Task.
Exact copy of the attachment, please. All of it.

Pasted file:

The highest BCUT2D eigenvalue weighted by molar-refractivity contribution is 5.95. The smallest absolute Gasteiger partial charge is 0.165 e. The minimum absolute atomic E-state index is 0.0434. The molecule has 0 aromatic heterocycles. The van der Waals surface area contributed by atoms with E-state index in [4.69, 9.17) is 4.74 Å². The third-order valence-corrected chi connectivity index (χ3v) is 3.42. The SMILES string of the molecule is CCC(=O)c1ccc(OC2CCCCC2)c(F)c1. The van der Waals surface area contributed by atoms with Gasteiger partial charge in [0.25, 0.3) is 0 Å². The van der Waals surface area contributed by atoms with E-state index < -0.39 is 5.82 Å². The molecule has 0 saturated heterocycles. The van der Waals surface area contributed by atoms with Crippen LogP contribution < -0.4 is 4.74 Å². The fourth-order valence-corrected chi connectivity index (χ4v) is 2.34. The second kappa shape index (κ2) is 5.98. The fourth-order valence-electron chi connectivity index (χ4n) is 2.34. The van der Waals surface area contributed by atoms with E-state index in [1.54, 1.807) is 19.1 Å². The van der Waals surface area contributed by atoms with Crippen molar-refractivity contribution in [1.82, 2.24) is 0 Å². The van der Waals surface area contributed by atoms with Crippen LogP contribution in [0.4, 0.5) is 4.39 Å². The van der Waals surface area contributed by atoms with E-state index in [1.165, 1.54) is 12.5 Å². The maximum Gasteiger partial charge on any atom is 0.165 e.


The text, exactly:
The highest BCUT2D eigenvalue weighted by molar-refractivity contribution is 5.95. The smallest absolute Gasteiger partial charge is 0.165 e. The minimum absolute atomic E-state index is 0.0434. The molecule has 0 aromatic heterocycles. The van der Waals surface area contributed by atoms with E-state index in [4.69, 9.17) is 4.74 Å². The third-order valence-corrected chi connectivity index (χ3v) is 3.42. The SMILES string of the molecule is CCC(=O)c1ccc(OC2CCCCC2)c(F)c1. The van der Waals surface area contributed by atoms with Gasteiger partial charge in [0.25, 0.3) is 0 Å². The van der Waals surface area contributed by atoms with E-state index < -0.39 is 5.82 Å². The molecule has 0 saturated heterocycles. The van der Waals surface area contributed by atoms with Crippen LogP contribution < -0.4 is 4.74 Å². The fourth-order valence-corrected chi connectivity index (χ4v) is 2.34. The second kappa shape index (κ2) is 5.98. The fourth-order valence-electron chi connectivity index (χ4n) is 2.34. The van der Waals surface area contributed by atoms with E-state index in [1.54, 1.807) is 19.1 Å². The van der Waals surface area contributed by atoms with Crippen molar-refractivity contribution in [1.82, 2.24) is 0 Å². The van der Waals surface area contributed by atoms with Crippen LogP contribution in [0.4, 0.5) is 4.39 Å². The van der Waals surface area contributed by atoms with E-state index in [1.165, 1.54) is 12.5 Å². The maximum Gasteiger partial charge on any atom is 0.165 e.